1

How to move lines containing specific text to top of file in same order as code executed?

Here is the code I have:

printf 'g?_001\|_002\|_003\|_004\|_005?m0\nwq\n' | ed -s target_file

( credit goes to steeldriver for helping me get this far. Truely an amazing user of this site! )

This moves them to the top like so:

name_003
name_005
name_004
name_002
name_001

or however order they were in originally, just to the top.

but I need them to be put in the same order as I have them in within the printf and ed code, so in this case, like:

name_001
name_002
name_003
name_004
name_005

Anyone familiar with printf and ed?

2

Use separate move commands:

ex -sc 'g?_005?m0' -c 'g?_004?m0' -c 'g?_003?m0' -c 'g?_002?m0' -c 'g?_001?m0' -c wq target_file

Note that:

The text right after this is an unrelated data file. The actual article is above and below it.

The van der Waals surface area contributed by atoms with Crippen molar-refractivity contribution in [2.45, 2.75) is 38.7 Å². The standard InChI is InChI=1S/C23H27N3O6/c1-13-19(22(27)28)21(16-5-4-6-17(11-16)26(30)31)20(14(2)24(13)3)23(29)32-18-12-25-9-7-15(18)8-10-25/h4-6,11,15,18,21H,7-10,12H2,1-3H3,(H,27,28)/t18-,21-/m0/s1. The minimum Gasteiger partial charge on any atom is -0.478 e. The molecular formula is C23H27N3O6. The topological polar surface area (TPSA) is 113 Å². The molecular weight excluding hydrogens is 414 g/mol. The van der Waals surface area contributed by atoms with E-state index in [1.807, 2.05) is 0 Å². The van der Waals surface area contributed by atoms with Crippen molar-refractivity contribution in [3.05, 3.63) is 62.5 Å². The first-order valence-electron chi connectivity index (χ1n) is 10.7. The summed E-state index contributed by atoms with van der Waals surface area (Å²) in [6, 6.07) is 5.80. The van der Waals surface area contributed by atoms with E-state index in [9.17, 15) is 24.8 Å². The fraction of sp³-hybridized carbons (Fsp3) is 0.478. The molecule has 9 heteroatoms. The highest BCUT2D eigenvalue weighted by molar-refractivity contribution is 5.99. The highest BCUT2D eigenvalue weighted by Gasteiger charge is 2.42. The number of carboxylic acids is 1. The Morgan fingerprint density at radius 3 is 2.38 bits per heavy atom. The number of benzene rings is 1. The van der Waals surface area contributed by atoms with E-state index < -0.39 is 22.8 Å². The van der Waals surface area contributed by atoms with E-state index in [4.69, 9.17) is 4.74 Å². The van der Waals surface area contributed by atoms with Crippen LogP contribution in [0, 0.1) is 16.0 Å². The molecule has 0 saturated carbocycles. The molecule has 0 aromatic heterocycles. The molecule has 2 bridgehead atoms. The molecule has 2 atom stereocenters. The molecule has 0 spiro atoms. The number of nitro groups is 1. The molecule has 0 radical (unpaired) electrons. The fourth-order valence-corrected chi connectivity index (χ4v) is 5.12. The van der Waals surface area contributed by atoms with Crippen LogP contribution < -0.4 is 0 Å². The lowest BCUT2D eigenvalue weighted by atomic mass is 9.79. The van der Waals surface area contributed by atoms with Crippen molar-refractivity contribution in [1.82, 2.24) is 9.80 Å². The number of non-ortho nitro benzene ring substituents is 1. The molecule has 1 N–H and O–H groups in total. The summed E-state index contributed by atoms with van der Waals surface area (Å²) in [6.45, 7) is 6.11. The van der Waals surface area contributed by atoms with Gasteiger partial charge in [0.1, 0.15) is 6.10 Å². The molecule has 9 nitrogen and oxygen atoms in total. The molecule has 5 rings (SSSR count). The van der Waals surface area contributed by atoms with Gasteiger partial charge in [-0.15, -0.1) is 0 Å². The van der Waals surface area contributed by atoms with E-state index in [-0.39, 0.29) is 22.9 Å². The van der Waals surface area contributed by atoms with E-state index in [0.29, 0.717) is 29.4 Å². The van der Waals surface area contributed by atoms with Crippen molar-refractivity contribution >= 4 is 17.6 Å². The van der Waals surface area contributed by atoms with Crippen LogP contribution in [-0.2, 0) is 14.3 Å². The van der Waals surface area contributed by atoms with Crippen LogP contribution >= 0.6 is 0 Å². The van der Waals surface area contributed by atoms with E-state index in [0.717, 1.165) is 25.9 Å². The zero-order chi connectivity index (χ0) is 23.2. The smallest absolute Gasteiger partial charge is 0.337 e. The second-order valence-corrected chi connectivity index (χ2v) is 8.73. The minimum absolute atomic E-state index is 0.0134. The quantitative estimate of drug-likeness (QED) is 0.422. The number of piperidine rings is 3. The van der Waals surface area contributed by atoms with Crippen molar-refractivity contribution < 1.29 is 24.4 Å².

• I'm using ex (actually, Vim) here, not ed. You can specify the ex-commands in the command line using the -c option, so printf isn't needed.
  • The patterns must be in reverse order (005 gets moved to the top first, then 004, pushing down 005, then 003, pushing down both 004 and 005, ...)

With printf and ed, maybe:

(printf 'g?%s?m0\n' {005..001}; printf 'wq\n') |
  ed -s target_file
  • The ex command does not work for me :/ it simply doesn't have any effect when used. I am running Arch Linux Manjaro. – Anonymous May 16 '19 at 6:04
  • Works fine enough for me. What was the actual command you used, and the actual input you provided? – muru May 16 '19 at 6:05
  • With Arch Linux, ed is GNU ed, but ex is probably heirloom vi. Try installing Vim and using it instead. – muru May 16 '19 at 6:06
  • It's saying '-sc' is not a valid file – Anonymous May 16 '19 at 6:06
  • When I use vim rather than ex. It says VIM - Vi IMproved 8.1 (2018 May 18, compiled Mar 29 2019 20:08:59) Garbage after option argument: "-sc" More info with: "vim -h" – Anonymous May 16 '19 at 6:07

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